I am writing this on my fourth day in Shanghai, and for the most part, my impressions are still the same. By now, I have discovered the wonderful shopping area of Nanjing street. Okay, so…I don't shop. I know, I know. But I think shopping overseas is cumbersome and I hate to try to repack my suitcase as it is. Fortunately, I no longer have the desire to take home T-Shirts with the name of every country and city in the world that I've been to, but I do on occasion fall for the cheap knock off shirt, etc, this is mainly due to the fact that it's easy to wear out clothes while traveling and this is a cheap way to replace them.
Nanjing Road in Shanghai
Anyway, as I've said before, Shanghai is amazing and everyone should take a trip there. However, there are a few things you should know. If you are a westerner and you are walking down most streets in Shanghai, you will be offered Rolex's, Omega's, or whatever watch you can think of for ridiculously low prices. Now, no matter how tempting that is, you shouldn't buy them. First, they're obviously fake, second, it's illegal to bring back into the U.S., third, they break within weeks, and fourth, many times you will have to follow these stealth street salesmen (or women) to a "secret" location which means that you will go to some small scary closed in closet like shop and possibly have the door locked behind you…should I go on?
Alleyway in Shanghai
These sneaky sales people stand about every 15 feet amongst the crowds and creep up beside you as you walk while whispering their latest deal. Clearly people buy these things or there wouldn't be so many offers. You WILL get tired of it. Also, there are many other offers that you will have to fend off throughout the day and night. I hate to tell you, but aside from Japan, this is a very common practice in many asian countries. I'm delayed in writing this, so by now I've been to a few other places and I can tell you it does get worse.
Police Officer in Shanghai
One of the common scams for tourist in Shanghai is that you will be walking in a park or tourist area and some college age kids will approach you and try to strike up an innocent conversation. "Where are you from?", "What is your name?" etc. Unfortunately, 99% of the time, they are not just being friendly locals. The scam is that they try to befriend you and then come around to take you to a "Special Tea Ceremony" (which frankly would bore the hell out of me). However, once the victim falls for this, they are taken to a "Tea House" which is in on the scam and ultimately you will get stuck with a bill that can run anywhere from $100-$1,000. Yes, the friendly students will have run off by now and you can bet they will get a cut. As I've said before, I am the ultimate skeptic and I (thank God) have never fallen for these things, but I have found out about people who have.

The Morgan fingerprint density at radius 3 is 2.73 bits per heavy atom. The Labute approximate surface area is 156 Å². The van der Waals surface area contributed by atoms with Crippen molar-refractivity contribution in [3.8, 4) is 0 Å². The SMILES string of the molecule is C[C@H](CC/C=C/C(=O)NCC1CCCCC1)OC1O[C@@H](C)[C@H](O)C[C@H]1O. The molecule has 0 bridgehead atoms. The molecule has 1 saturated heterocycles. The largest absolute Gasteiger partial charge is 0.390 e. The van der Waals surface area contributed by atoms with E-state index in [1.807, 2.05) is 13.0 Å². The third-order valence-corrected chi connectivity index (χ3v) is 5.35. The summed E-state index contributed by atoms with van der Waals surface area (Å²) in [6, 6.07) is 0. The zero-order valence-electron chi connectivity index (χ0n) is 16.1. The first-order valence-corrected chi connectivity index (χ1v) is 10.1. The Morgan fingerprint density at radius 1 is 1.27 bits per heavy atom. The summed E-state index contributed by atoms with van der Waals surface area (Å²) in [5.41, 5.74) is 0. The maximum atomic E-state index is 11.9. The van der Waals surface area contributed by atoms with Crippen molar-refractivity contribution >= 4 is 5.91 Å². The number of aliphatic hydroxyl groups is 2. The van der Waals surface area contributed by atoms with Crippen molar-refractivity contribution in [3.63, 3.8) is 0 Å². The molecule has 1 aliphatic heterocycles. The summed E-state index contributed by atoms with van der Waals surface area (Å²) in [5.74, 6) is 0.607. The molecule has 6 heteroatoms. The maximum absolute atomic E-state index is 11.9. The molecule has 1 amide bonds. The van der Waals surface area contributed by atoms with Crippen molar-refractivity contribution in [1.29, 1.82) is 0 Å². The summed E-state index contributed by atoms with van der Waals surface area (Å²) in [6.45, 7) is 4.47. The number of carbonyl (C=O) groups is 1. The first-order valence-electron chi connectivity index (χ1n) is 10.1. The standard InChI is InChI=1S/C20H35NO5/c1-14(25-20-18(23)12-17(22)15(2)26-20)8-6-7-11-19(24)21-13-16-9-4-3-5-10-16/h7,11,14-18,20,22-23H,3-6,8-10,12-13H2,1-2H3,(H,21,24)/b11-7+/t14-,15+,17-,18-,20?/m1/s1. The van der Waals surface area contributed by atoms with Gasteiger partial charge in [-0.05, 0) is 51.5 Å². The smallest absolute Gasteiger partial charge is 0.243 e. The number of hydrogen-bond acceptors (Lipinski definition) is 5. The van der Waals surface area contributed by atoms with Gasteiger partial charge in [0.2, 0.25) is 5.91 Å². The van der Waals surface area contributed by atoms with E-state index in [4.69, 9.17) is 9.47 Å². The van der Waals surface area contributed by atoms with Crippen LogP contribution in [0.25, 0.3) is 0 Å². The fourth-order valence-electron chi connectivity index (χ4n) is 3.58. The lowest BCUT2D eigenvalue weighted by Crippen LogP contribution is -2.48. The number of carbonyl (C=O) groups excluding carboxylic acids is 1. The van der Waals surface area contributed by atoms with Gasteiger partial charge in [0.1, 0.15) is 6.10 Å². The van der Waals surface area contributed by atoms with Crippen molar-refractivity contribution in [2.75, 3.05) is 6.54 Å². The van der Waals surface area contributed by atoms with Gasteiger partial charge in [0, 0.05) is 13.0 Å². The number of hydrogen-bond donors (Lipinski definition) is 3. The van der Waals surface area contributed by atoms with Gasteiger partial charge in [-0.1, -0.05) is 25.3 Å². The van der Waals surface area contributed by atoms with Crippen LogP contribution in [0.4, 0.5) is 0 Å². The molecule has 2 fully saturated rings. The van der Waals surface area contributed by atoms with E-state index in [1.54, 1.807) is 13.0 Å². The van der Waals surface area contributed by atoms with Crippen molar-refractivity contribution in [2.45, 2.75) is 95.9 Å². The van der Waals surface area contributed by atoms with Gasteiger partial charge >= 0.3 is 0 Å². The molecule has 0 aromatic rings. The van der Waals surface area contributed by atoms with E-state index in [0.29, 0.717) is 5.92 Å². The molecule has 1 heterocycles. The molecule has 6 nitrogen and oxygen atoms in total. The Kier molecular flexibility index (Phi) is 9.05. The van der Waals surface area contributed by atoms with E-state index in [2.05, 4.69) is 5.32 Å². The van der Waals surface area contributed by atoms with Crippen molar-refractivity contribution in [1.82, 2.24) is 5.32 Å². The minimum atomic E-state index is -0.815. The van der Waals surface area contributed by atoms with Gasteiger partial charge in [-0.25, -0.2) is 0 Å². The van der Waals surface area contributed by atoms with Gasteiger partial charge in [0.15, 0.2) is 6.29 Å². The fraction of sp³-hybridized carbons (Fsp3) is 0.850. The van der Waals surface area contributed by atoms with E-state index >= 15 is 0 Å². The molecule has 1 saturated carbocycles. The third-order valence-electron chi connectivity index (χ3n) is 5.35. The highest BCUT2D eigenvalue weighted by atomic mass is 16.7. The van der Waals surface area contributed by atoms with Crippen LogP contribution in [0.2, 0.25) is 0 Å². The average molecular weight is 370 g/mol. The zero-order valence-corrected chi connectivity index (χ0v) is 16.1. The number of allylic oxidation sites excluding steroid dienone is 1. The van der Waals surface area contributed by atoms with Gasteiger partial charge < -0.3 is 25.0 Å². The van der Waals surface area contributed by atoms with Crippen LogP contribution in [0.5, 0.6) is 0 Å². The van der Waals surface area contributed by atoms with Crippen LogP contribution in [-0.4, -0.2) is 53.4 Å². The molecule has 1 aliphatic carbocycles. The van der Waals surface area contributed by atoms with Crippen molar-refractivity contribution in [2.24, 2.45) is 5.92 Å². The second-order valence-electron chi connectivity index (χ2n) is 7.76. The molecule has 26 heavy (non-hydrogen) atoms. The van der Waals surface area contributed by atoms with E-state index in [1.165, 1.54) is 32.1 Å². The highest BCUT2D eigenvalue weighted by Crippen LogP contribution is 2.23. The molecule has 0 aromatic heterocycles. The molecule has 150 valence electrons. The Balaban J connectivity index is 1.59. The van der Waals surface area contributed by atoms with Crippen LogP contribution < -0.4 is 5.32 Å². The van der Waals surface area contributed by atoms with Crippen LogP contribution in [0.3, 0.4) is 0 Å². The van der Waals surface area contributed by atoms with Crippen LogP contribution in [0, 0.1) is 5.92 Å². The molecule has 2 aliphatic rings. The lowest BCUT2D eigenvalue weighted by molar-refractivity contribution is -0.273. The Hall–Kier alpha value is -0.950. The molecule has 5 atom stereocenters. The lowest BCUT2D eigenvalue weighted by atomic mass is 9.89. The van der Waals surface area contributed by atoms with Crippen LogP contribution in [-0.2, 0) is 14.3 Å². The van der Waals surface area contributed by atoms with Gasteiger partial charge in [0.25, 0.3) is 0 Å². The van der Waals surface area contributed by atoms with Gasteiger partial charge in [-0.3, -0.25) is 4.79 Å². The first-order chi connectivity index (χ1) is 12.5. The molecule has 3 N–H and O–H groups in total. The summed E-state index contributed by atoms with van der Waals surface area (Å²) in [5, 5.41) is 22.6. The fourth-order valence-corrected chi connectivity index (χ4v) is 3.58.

Shanghai Locals Knitting on a Park Bench
I hope by now that I haven't completely turned you off to traveling in Shanghai, as it is overall safe and wonderful, but it's important to know that these are the kinds of issues you will face, and once I get a chance to write about Vietnam and some other places, you will see that its important to have a thick skin at times.
Shanghai Senior Man
Nanjing is quite long and is filled with shops, malls and very expensive stores. A large part of Nanjing is pedestrian only, with a few motor cycles that slip through. The funny thing, and locals will tell you this, is that Shanghai is known for powerful women who like expensive things and "soft" men who do all the cooking and chores. I thought this was a joke of sorts until I sat and started watching the many well dressed and very, very confident women who were strutting down Nanjing. I was scared. I took a few shots of them here and there, but frankly they would flash me a "You couldn't afford me" look and walk on. The outfits and hairdo's were fantastic if you like the whole "The Devil Wears Prada" kind of thing.
Although Shanghai is a shopping Mecca…you can't afford it. Trust me. Just wait until you get to Hong Kong. We looked in shop after shop and something as simple as a Lacoste shirt (in the U.S. costs $70 retail) would run about $165 in Shanghai. Most all of the clothing is marked way up. There are a few deals to be had here and there if you're willing to buy local things that you've never heard of, but mostly it's ridiculous. I think they say Shanghai is one of the top three most expensive cities in the world.
Shanghai Locals Dancing in Park
However…food is cheap and hotels are reasonable. For instance, for lunch we paid about $4 each for a full meal of noodles with beef and a mushroom salad, including iced tea. Taxi's are also very cheap, but make sure you insist they have the meter on. Taxi drivers seem to have the potential for crookedness the world wide.
Shanghai Local Grandmother Holds Baby
Two of the four days that I was in Shanghai were met with polluted skies. Yes, unfortunately there is a lot of smog in the air at times. I believe this comes from coal burning, but hopefully over time they will improve the air quality. Right now, Shanghai is preparing furiously for the 2010 World Expo. They have closed off part of the famous "Bund" that is the waterfront area along part of the river and are building multiple structures and sites. In fact, much of the city is being refurbished and added to for this occasion.
Young Lovers in Shanghai
As with most places on this trip, I have tried to take simple snapshots to show people what it looks like from street corner to street corner. If you'd like to see the second set of Shanghai photos, you can click HERE.